The great scientist Niels Bohr, to whom we pay homage when we talk about “The Bohr Atom,” famously pointed out that great truths, such as “Democracy is the best form of government,” are often refuted by “opposite” great truths. Plato, centuries earlier, pointed out that “Democracy is the worst form of government.” Whether great truths are perceived by the one hearing them as true depends on their frame of reference.
Most of us have heard someone complaining, “There’s a lack of critical thinking here.” But what do they usually really mean? If we stop for a moment, perhaps we will realize that it often means, “I disagree with your conclusion.” But does that mean that the thought processes used were inadequate?
On the way into work recently, I was listening to the BBC News Hour. The topic was the collapse (failure) of the crypto-currency exchange company FTX. One of the guests brought up the term “consequentialism.” The host did not follow up on that thought, but I made a point to remember it until I could get to a safe spot to look it up.
Twenty-some years ago, when the ASM International Failure Analysis Committee was asked to lead the charge to create a new version of Volume 11 on Failure Analysis and Prevention for the ASM Metals Handbook, I had the chance to work with several colleagues to create the section on the failure-analysis process.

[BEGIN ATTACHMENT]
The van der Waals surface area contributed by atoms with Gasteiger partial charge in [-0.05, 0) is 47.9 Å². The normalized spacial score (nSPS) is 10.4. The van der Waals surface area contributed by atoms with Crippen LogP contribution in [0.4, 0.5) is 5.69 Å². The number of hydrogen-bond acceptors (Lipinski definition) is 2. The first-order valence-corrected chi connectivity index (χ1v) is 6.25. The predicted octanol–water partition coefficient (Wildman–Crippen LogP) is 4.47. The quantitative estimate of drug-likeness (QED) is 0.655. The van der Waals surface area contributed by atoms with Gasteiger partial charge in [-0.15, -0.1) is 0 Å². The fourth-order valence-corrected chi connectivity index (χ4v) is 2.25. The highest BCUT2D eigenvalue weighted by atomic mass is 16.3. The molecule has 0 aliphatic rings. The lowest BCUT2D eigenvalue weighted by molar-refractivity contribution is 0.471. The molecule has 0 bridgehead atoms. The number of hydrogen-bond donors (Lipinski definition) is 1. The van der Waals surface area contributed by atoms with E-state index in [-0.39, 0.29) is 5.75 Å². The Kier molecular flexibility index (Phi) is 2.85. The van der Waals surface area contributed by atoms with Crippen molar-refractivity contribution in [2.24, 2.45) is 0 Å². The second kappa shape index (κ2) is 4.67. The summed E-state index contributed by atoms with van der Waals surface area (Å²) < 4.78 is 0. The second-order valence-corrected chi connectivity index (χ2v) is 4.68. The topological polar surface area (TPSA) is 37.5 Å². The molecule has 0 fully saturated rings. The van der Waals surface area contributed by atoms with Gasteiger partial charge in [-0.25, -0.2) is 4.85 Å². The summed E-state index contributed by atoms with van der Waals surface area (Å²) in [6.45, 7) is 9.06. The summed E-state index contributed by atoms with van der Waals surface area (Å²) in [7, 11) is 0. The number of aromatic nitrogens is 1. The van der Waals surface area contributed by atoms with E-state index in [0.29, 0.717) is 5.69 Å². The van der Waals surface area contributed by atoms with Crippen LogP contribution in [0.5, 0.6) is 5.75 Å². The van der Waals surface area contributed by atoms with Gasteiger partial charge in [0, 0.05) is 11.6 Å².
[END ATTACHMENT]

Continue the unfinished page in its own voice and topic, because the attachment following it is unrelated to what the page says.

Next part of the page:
For those of us who would like to gain high-level competence in any profession, it’s critical to explore many of the branches of the tree of knowledge. If you are helping others solve technical problems, deep knowledge in the advertised subject matter is required. Communication skills serve as one example of a crucial additional area of required expertise.
A related topic is critical thinking. Over the years, I have come to define critical thinking as the ability to confirm that the proper context has been defined. In more technical language, critical thinking is the process of selecting the most appropriate and useful boundary conditions.
In engineering school, we have laboratory classes so that we can also learn from our own experience. Is the iron crystal structure really cubic? We might be given a chance to perform X-ray diffraction in a lab and be required to work out the angles between the planes of the crystal from the dot patterns on an X-ray detector.